Rotavirus, a disease that causes gastroenteritis — an inflammation of the stomach and intestines - can lead to severe dehydration and death in children most vulnerable to infection, those between six months and two years old.
Treating rotavirus diarrhoea among Ghana's children costs an estimated $3.2 million a year, but a recent study found that giving rotavirus shots to children under five would be highly cost-effective, saving the country $1.7 million in treatment costs and 1,554 children's lives every year.
While the immediate benefits of vaccinating children against these killers are clear in terms of saving lives and reducing disease, Ghana is also looking at long-term pay-back. Evidence suggests the value of vaccines goes beyond just health benefits.
Healthier children are far more likely to attend school regularly, and studies show they also learn more effectively.
They are also more likely to be economically productive. Experts say a one year increase in life expectancy increases labour productivity by around 4 percent.
Orin Levine, director of the International Vaccine Access Center (IVAC) at the Johns Hopkins School of Public Health in United States, has no doubt diarrhoea and pneumonia are the most important diseases for Ghana to tackle to bring down child deaths and says it will see huge social and economic returns.
"We estimate that if they scale up the coverage of pneumonia and diarrhoea vaccines over this decade, they'll prevent more than 14,000 child deaths and 1.4 million cases of meningitis, pneumonia and diarrhoea," he told Reuters.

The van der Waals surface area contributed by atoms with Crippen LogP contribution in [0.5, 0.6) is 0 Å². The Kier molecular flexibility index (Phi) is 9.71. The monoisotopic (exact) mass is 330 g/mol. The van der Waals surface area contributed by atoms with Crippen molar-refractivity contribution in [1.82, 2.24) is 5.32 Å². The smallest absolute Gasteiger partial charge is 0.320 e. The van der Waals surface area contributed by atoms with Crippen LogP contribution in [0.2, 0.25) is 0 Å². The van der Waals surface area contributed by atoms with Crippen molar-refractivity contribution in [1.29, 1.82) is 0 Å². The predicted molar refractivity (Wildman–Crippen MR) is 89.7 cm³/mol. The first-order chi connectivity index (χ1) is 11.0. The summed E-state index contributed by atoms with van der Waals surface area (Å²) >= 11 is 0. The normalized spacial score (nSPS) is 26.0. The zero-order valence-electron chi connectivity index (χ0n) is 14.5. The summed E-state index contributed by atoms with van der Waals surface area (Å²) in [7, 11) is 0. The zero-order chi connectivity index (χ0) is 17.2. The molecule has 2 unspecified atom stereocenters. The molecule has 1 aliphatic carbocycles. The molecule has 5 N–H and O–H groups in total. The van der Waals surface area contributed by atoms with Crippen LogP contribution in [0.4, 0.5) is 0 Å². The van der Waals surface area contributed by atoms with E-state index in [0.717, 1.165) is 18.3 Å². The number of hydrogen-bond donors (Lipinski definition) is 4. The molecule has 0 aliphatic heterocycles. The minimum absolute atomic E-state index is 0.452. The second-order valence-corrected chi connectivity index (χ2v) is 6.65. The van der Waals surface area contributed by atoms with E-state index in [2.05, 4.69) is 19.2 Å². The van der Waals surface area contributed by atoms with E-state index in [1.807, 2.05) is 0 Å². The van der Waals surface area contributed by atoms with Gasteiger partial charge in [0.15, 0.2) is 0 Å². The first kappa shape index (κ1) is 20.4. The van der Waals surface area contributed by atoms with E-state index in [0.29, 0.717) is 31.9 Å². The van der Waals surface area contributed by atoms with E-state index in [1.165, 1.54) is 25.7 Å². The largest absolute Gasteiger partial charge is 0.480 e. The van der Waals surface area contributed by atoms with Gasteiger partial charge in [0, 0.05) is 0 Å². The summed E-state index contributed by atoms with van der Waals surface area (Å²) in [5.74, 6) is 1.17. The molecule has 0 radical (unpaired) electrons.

And those prevented deaths, as well as prevented costly cases of disease, will have economic benefits which IVAC expects to be almost $320 million in total by 2020.
"Ghana's best resource for the future is its people. So having them healthier, better educated and more productive, is the surest way for Ghana to develop and make itself more successful," Levine said.
Viewed on an individual level, a GAVI-led study has found that reduced death rates brought about from full immunisation can lead to an increase of between 12.4 and 18 percent in future annual income for adults.
"A FUTURE LEADER?"
For mothers like Abigail Kokote, that will make all the difference. She works in the market near her home village of Ayikuma in the Dodowe district near Accra and knows that when her children are sick she can't go to work, making it even more difficult for her to afford the medicines they need.
Her new baby, Jonathan, is 10 weeks old and has just become on the first infants in the country to be fully immunised against pneumococcal and rotavirus as well as having the routine pentavalent, polio and yellow fever shots already included in Ghana's child vaccination programme.
"Now I know he will grow up to be big and strong. He will be healthy and he will learn well at school. Maybe he will become a politician, even a future leader," she laughs.
The similar aspirations of Sophia Ashiabi, a 21-year-old mother cradling her baby at the vaccination and weigh-in outreach unit in Ayikuma, reflect the findings of a 2011 study by researchers at the U.S. Harvard School of Public Health who found that vaccinated children have better cognitive development and significantly higher language and IQ test scores.
"Children who have had vaccinations don't have to miss school like ones who are sick very often," Ashiabi said.
Her one-week old son is yet to be named, but she says she'd like to call him Kweku - which means "Wednesday", the day he was born - and she will bring him back to the clinic in a few months when he's old enough to be immunised.
"Vaccination will give him strength and open his mind," Ashiabi said. "He will be bright in school and grow up to be a very important person."
(Reporting by Kate Kelland; editing by Elizabeth Piper)